Calling Animals by Name
by Vicki Hearne
I haven\’t read a book this difficult nor so excellent, in quite some time. Vicki Hearne is an animal trainer who works with dogs and horses, also writes poetry and studies philosophy. So the book touches on all those things, but mostly is (to my understanding) about how we communicate with animals, how that relates to understanding and training them. I can\’t quite explain how that all intertwines with philosophy, because I admit I didn\’t understand all those parts. I like how the author thinks, but often the details of her explanations would loose me (thus it was a good book to take to bed. About one chapter and my brain was tired!) I think it shows its time, because a lot of her stance appears to be reactionary to the aftermath of Hitler\’s era- she encounters a lot of dog owners and trainers who believe that strict obedience is abhorrent because look what it lead to in Germany. Also she butts heads with lots of people- pet owners, trainers she disapproves of, behavioral scientists and university professors all- who claim that animals react to things merely in a mechanical fashion and have no sense of reason or emotion. Hearne adamantly believes otherwise, and strives to prove it. She shares some compelling stories about training dogs in obedience and tracking work, and of working with problematic horses. I found her description of how horses think and communicate particularly fascinating- I didn\’t know they were so tactile. There\’s also a very interesting section about pit bull dogs. She had one, and the media hysteria about these dogs as dangerous animals was just starting to boil up. She remembers when these dogs were beloved as a bold, friendly and all-american breed. Runs into trouble when brings one on campus, even though the dog is obviously well-mannered. I was most curious to read one of the final chapters, which is her opinions on how cats think and deal with people, but admit I had trouble comprehending that one. It\’s definitely a book I\’m keeping on my shelf to read again, because I want to understand better the things Hearne is getting at.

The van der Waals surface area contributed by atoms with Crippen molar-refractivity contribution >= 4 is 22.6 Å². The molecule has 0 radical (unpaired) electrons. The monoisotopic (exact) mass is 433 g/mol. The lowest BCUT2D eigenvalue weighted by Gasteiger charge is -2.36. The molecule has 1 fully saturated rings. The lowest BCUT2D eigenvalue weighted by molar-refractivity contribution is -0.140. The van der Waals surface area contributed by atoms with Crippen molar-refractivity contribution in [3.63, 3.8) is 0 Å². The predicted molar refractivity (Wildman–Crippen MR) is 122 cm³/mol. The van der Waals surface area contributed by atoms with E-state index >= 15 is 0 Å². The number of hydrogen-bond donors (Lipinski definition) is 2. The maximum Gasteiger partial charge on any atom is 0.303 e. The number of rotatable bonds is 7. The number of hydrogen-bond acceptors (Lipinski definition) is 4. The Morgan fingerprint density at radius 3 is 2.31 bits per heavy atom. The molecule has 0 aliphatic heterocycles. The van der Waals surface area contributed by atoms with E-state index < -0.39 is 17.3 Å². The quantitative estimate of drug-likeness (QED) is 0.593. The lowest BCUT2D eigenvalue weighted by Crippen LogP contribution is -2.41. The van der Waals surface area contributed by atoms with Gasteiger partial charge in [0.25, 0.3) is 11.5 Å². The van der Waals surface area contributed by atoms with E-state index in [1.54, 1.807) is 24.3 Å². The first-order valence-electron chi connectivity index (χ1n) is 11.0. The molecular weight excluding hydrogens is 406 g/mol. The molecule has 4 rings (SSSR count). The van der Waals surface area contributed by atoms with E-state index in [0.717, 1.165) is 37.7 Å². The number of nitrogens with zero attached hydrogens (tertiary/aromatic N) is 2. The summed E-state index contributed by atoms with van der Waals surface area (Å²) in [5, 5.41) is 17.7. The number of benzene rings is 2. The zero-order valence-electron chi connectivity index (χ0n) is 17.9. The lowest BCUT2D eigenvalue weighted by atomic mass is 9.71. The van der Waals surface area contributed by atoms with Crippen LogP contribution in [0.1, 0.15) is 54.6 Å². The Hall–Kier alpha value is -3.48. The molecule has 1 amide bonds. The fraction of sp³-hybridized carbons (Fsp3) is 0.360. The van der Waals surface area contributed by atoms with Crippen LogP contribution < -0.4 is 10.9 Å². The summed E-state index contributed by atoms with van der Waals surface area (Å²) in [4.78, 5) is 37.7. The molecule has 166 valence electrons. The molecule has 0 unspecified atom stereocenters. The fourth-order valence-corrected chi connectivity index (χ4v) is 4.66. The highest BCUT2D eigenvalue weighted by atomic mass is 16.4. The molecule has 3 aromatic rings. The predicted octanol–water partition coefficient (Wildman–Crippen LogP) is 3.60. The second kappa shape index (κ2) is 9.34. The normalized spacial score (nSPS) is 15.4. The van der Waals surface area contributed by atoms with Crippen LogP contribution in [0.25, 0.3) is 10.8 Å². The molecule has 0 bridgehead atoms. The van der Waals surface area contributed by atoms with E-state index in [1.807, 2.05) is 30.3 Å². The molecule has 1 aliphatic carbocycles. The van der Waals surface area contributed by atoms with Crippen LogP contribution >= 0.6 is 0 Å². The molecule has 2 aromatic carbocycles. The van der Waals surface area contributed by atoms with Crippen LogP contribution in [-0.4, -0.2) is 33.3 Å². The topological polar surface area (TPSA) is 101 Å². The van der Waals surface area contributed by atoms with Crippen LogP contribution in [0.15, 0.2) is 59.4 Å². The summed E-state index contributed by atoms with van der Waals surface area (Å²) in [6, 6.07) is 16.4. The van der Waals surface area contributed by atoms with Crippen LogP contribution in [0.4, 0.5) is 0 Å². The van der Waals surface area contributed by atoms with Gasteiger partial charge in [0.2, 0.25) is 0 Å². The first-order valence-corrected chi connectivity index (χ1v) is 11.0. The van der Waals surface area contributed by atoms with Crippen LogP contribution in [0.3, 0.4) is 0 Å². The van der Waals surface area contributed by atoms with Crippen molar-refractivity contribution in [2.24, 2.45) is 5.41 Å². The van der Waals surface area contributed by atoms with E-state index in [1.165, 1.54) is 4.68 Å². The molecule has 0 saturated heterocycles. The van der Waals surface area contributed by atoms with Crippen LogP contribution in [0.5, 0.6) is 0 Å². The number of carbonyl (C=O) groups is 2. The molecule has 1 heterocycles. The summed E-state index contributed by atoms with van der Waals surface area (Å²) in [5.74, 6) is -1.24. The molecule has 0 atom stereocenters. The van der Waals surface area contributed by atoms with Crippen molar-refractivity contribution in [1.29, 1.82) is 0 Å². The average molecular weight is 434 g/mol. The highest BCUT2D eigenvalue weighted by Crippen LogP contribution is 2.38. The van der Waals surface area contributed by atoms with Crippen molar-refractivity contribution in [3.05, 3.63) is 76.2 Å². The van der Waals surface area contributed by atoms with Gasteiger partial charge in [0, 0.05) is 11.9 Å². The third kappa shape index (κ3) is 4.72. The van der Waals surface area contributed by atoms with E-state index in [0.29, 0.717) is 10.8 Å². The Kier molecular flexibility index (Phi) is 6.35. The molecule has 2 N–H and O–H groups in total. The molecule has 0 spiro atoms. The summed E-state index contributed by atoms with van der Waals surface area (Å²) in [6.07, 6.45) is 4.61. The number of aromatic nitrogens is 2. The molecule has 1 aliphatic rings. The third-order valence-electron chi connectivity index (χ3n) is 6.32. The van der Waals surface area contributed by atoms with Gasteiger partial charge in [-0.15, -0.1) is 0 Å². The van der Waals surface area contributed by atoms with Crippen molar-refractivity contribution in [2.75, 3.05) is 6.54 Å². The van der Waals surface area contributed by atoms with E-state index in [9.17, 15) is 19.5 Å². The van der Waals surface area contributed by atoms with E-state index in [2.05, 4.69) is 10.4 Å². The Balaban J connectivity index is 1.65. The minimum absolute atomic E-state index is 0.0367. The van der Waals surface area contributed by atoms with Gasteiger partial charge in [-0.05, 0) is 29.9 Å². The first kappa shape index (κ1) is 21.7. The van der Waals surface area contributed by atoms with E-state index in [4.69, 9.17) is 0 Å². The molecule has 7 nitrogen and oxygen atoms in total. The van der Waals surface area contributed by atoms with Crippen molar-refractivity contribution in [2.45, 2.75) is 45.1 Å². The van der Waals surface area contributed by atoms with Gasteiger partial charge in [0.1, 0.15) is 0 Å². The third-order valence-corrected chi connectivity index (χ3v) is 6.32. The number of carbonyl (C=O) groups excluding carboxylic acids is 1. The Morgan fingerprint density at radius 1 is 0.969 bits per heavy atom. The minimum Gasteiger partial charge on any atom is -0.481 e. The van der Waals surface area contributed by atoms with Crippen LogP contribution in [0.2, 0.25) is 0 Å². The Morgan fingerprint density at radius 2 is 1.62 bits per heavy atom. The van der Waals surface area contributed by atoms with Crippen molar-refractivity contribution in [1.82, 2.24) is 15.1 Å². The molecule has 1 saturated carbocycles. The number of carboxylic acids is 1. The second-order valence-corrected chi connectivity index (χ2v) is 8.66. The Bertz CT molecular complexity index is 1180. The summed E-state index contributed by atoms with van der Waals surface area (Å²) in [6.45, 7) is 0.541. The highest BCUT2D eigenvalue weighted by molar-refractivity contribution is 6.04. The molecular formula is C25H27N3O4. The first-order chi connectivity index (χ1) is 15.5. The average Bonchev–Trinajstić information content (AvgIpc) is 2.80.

Oh, and I loved the fact that she was constantly referring to literature, especially how stories about animals reflected or influenced our ideas and perceptions of them. She mentions myriad famous animal stories, also quotes from Virginia Woolf, Shakespeare, C.S. Lewis and Rudyard Kipling. And the introduction was written by Donald McCaig. I always enjoy it when the books I have talk to other books I also have on my shelves. It makes me feel like they are having a conversation and I am in the middle and in good company.
Rating: 4/5 274 pages, 1982
From the Armchair